Annual Tax on Enveloped Dwellings (ATED) – Deadline Approaching

Annual Tax on Enveloped Dwellings (ATED) was introduced on 1 April 2013 and whilst it has been with us for several years now there remain a lot of people who are still not aware that ATED has mandatory filing requirements.

Ian Orgill, Director at CHW Accountants in Bolton explains what the tax is, what you need to pay and what the filing requirements are.

ATED is an annual tax payable mainly by companies which owned UK residential property valued at in excess of £500,000 at the start of the tax year.

The ATED charge is calculated based on a banding system depending on the value of the property and ATED returns must be submitted in April each year for the fiscal year in advance.

So, for 2020/2021, ATED returns and any ATED due must be submitted and paid over to HMRC by 30 April 2020.

The amount of ATED due if the UK residential property is valued between £500k and £1m is £3,650 and if the value is more than £20m the ATED due is in excess of £232k.

How do I value my property?

You can work out the value yourself or you can use a professional valuer. The valuation of the property must be in pounds sterling.

Valuations must be on an open-market willing buyer, willing seller basis and be for a specific amount. The valuation date you need to use depends on when you owned the property.

The valuation dates are:

  • an initial valuation date – this is 1 April 2012 for properties owned on or before that date or the date you acquired the property if it’s after 1 April 2012
  • a revaluation date – there are fixed revaluation dates for all properties, every 5 years after 1 April 2012, for example at 1 April 2017, 1 April 2022 and so on, regardless of when the property was acquired

The value of the property for any chargeable period is the later of its initial valuation date and the revaluation date.

Acquisitions and disposals

If you acquire a UK dwelling during the year worth more than £500,000 or incur expenditure on a property already owned, which results in its value increasing above £500,000, these properties will also be caught by the ATED rules.

Likewise, if you dispose of a property which was the subject of an ATED charge, you will need to submit an amended return during the year to reclaim part of the ATED charge already paid.

So, the ATED charge must still be paid up front and in full, even if you the property will be sold after 30 April.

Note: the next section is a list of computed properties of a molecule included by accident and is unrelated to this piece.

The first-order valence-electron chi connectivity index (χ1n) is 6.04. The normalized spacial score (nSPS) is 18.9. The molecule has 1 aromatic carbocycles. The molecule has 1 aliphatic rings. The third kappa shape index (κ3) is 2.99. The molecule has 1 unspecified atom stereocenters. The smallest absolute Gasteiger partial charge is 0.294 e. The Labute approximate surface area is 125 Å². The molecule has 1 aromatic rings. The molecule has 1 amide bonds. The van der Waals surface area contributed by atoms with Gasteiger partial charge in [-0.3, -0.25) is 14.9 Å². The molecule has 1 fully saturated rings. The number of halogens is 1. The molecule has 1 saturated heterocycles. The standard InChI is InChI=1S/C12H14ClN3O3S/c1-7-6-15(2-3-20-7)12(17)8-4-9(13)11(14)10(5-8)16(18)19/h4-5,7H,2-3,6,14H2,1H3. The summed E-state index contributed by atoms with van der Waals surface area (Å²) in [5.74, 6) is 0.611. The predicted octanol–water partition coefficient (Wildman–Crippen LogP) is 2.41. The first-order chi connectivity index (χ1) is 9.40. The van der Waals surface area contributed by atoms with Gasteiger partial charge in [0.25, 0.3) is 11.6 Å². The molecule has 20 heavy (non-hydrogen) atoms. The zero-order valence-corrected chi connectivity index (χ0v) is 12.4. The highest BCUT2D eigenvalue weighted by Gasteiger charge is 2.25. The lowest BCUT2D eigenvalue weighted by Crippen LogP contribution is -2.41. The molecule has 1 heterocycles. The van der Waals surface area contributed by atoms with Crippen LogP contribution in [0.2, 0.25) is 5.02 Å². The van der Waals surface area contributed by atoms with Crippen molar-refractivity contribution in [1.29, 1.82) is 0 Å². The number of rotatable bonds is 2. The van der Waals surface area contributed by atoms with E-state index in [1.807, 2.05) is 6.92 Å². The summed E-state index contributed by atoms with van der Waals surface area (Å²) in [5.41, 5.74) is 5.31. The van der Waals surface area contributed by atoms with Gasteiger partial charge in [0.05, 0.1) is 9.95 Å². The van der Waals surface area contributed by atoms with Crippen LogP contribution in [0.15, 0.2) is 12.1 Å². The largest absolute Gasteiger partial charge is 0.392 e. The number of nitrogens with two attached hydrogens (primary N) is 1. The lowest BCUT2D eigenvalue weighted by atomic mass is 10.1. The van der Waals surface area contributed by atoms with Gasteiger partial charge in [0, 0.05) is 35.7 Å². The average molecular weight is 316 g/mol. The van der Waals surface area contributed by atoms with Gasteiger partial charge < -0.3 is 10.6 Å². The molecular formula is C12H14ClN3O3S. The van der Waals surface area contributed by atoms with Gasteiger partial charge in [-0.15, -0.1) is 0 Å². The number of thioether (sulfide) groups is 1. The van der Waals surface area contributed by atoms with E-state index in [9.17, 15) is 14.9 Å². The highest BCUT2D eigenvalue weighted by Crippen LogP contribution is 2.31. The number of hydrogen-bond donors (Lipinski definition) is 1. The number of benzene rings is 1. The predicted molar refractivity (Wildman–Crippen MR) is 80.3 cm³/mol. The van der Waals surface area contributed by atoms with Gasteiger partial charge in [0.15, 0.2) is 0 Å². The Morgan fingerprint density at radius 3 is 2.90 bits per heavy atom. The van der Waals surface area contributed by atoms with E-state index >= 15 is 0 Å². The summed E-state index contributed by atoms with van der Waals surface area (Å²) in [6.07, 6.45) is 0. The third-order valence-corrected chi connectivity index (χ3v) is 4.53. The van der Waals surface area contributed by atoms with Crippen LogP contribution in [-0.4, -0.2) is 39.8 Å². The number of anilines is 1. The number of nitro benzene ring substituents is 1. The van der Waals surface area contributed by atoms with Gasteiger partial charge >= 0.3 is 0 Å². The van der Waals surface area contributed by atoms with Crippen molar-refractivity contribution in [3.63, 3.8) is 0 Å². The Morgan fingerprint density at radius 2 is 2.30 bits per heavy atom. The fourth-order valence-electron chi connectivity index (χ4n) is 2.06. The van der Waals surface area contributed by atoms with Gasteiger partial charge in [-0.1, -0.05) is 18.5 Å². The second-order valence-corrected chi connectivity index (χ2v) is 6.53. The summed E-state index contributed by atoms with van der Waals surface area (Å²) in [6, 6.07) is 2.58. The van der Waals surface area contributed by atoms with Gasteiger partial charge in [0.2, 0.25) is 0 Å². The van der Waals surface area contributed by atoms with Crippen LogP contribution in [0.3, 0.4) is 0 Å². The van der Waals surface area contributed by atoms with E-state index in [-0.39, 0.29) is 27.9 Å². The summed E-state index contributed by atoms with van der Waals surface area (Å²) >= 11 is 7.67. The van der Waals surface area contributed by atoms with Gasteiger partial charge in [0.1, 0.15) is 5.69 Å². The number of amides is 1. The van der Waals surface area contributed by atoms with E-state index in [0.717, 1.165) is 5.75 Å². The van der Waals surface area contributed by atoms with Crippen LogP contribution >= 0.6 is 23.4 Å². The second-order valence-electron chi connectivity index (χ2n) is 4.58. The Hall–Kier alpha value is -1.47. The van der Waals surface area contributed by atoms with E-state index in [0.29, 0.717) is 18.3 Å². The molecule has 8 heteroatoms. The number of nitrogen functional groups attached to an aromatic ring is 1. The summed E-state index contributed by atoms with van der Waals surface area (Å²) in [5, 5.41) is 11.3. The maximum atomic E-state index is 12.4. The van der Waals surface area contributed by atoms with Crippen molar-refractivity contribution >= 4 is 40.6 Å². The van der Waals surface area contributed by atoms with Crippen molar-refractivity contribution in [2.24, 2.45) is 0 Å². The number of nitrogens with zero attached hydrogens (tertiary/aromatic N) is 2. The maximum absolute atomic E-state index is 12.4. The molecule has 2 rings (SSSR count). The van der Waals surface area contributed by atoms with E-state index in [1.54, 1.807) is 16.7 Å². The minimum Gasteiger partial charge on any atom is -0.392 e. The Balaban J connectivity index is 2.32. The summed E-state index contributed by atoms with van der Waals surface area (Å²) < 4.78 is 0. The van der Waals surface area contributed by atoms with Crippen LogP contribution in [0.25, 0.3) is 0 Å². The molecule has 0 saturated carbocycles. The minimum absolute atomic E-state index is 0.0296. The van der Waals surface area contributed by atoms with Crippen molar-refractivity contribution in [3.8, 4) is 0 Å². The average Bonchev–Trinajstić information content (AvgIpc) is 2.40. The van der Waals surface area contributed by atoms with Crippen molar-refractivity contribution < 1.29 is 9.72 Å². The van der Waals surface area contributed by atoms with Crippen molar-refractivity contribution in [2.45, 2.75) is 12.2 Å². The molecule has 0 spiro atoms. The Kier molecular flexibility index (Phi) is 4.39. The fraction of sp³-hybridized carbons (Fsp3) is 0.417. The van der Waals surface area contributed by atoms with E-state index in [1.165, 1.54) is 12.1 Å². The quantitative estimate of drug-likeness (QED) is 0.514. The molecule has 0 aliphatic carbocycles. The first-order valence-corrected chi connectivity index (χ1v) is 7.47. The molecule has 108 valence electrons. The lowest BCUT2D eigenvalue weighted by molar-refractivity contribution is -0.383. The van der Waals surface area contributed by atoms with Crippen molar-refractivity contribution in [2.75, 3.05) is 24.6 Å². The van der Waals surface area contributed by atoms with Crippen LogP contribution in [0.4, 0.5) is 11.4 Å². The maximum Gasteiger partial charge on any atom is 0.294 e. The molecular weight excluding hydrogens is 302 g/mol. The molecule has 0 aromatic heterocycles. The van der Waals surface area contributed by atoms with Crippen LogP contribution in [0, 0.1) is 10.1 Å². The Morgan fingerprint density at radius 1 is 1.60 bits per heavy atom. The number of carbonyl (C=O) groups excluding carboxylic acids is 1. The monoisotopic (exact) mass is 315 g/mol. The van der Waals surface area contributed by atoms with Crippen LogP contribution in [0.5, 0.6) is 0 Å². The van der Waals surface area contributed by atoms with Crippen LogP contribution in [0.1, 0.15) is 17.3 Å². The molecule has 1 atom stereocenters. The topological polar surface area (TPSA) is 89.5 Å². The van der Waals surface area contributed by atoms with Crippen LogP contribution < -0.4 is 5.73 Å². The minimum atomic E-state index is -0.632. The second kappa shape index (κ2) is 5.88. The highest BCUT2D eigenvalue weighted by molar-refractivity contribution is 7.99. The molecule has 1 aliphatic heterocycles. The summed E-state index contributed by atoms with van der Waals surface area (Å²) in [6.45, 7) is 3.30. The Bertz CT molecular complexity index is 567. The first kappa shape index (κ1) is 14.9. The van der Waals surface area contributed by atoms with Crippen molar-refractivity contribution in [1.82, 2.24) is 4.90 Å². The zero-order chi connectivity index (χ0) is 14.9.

Are there any reliefs?

There are several reliefs available that can eliminate or reduce the Annual Tax on Enveloped Dwellings charge.  For example you may be able to claim relief for the property if it is:

  • let to a third party on a commercial basis and isn’t, at any time, occupied (or available for occupation) by anyone connected with the owner
  • open to the public for at least 28 days a year
  • being developed for resale by a property developer
  • owned by a property trader as the stock of the business for the sole purpose of resale
  • repossessed by a financial institution because of its business of lending money
  • being used by a trading business to provide living accommodation to certain qualifying employees
  • a farmhouse occupied by a farm worker or a former long-serving farm worker
  • owned by a registered provider of social housing

Are there any exemptions?

There are a number of exemptions from Annual Tax on Enveloped Dwellings:

  • charitable companies using the dwelling for charitable purposes
  • public bodies
  • bodies established for national

If you meet the conditions for an exemption, you don’t need to file a return.

In Summary

All companies owning residential property worth more than £500k must submit either the ATED return or submit a claim for relief unless they are exempt.

This article is only a brief summary of the ATED basics to consider when reviewing your property portfolio ahead of the 30 April 2020 filing deadline. However, the rules can be complicated and for further advice get in touch.


This article is for general guidance only. It provides an outline, and may not include points which are important to your situation. You should not depend on this blog without taking advice based on the full facts of your case. The information given was correct at the time of publication.

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